So I'll resort to a tactic often used by the late Blackie Sherrod in his sports columns for the Dallas Morning News and do some "scattershooting:"
- The Virginia governor's race: Rosalind Helderman reports, in the Washington Post, that Attorney General Bob McDonnell, the Republican candidate for governor, congratulated Democrat Creigh Deeds on his victory in yesterday's gubernatorial primary.
That, of course, is the kind of thing that is expected in American politics. McDonnell beat Deeds in the race for attorney general four years ago, and, as I understand it, the campaign was vicious. It seems to be understood in Virginia that the two men don't like each other, and neither man made much of an effort to change that impression in 2005.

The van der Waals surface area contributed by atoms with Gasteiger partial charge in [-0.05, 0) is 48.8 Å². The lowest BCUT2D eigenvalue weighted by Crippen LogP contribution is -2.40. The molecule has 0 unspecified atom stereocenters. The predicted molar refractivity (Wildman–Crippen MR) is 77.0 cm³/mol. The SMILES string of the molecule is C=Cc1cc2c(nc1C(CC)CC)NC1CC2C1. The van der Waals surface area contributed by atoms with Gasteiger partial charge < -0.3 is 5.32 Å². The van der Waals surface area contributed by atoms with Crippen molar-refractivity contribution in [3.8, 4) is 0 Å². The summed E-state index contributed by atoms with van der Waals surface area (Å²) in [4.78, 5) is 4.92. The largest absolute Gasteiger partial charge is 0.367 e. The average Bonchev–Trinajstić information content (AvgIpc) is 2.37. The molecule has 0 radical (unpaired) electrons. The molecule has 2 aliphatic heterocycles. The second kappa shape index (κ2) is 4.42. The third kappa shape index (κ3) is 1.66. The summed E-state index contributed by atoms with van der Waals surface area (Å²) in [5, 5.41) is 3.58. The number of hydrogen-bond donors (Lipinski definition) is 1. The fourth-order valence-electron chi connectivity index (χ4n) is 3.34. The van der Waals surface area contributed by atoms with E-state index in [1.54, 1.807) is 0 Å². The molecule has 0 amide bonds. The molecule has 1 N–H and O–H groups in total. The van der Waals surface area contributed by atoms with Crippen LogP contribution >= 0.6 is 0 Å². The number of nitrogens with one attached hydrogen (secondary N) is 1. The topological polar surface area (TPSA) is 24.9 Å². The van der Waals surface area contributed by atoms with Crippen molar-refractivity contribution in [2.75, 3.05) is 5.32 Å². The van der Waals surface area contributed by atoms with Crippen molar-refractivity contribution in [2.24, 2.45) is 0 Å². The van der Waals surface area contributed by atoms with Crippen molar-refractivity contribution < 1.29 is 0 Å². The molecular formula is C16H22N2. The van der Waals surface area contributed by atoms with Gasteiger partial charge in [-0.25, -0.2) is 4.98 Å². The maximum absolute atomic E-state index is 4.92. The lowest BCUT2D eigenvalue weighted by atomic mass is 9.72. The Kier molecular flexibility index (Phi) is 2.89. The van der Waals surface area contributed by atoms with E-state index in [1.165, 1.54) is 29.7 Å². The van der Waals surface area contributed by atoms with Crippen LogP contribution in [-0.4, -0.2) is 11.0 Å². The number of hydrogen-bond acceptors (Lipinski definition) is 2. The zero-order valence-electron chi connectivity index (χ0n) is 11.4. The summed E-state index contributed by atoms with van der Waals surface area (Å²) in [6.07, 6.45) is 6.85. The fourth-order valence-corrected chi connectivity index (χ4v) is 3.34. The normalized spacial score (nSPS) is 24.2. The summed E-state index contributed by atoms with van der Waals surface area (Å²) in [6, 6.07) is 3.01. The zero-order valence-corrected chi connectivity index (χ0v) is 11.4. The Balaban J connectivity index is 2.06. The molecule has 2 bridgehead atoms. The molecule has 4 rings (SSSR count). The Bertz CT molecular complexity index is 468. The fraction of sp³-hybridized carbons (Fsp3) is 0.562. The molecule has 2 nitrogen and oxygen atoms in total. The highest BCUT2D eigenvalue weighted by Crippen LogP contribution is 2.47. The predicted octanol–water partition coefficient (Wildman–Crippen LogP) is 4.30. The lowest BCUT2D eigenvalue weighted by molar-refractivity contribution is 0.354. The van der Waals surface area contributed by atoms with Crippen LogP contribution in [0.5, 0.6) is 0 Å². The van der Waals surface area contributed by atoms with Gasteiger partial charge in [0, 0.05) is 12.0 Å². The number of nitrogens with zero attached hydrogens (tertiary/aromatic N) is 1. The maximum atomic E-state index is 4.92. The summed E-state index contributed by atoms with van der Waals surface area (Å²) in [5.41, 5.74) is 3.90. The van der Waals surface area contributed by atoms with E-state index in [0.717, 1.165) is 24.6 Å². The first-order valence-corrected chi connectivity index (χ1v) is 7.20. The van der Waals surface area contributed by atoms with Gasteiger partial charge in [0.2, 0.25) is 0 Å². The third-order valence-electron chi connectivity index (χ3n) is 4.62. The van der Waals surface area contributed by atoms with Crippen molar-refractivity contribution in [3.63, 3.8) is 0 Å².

"The campaigns will also almost certainly become personal," writes Helderman.
Nevertheless, common courtesy dictates that you congratulate the winner of the opposing party's primary, and that is precisely what McDonnell did.
And he also seemed intent on setting a different tenor for this campaign than we've been accustomed to from Republicans in the first half of 2009.
The GOP has been dubbed "the party of no," but McDonnell apparently wants to change the language — and, with it, the drift of the debate — in the gubernatorial race.
"This campaign is saying yes to new jobs for our citizens," McDonnell said. "Yes to offshore drilling and more energy. Yes to charter schools and performance pay and to real education reform, and yes to greater access and affordability at our colleges and universities to serve our young people better."
Does that mean the "party of no" is now the "party of yes?"
In a word ... no.